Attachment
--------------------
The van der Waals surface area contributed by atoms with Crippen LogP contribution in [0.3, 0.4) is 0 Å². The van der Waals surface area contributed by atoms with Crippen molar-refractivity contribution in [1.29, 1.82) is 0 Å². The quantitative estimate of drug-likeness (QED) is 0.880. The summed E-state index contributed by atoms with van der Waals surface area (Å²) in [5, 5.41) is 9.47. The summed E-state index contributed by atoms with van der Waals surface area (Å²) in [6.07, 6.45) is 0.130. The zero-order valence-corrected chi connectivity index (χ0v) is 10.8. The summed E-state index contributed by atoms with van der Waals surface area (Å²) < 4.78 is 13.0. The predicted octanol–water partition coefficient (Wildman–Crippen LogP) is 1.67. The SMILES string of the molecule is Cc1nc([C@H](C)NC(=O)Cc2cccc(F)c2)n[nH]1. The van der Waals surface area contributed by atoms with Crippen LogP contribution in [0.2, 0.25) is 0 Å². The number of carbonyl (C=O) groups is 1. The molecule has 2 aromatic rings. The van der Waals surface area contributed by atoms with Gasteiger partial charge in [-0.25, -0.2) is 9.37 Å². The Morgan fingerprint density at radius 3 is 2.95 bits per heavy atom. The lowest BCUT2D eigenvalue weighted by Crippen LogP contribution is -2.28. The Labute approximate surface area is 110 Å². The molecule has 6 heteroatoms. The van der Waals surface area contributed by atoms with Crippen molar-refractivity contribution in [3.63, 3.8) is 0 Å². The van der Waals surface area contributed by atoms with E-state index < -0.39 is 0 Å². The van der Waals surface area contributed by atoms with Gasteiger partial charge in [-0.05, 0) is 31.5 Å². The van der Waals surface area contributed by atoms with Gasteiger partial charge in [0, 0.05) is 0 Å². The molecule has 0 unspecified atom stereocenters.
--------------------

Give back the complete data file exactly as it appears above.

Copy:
The van der Waals surface area contributed by atoms with Crippen LogP contribution in [0.3, 0.4) is 0 Å². The van der Waals surface area contributed by atoms with Crippen molar-refractivity contribution in [1.29, 1.82) is 0 Å². The quantitative estimate of drug-likeness (QED) is 0.880. The summed E-state index contributed by atoms with van der Waals surface area (Å²) in [5, 5.41) is 9.47. The summed E-state index contributed by atoms with van der Waals surface area (Å²) in [6.07, 6.45) is 0.130. The zero-order valence-corrected chi connectivity index (χ0v) is 10.8. The summed E-state index contributed by atoms with van der Waals surface area (Å²) < 4.78 is 13.0. The predicted octanol–water partition coefficient (Wildman–Crippen LogP) is 1.67. The SMILES string of the molecule is Cc1nc([C@H](C)NC(=O)Cc2cccc(F)c2)n[nH]1. The van der Waals surface area contributed by atoms with Crippen LogP contribution in [0.2, 0.25) is 0 Å². The number of carbonyl (C=O) groups is 1. The molecule has 2 aromatic rings. The van der Waals surface area contributed by atoms with Gasteiger partial charge in [-0.25, -0.2) is 9.37 Å². The Morgan fingerprint density at radius 3 is 2.95 bits per heavy atom. The lowest BCUT2D eigenvalue weighted by Crippen LogP contribution is -2.28. The Labute approximate surface area is 110 Å². The molecule has 6 heteroatoms. The van der Waals surface area contributed by atoms with Crippen molar-refractivity contribution in [3.63, 3.8) is 0 Å². The van der Waals surface area contributed by atoms with E-state index < -0.39 is 0 Å². The van der Waals surface area contributed by atoms with Gasteiger partial charge in [-0.05, 0) is 31.5 Å². The van der Waals surface area contributed by atoms with Gasteiger partial charge in [0, 0.05) is 0 Å². The molecule has 0 unspecified atom stereocenters.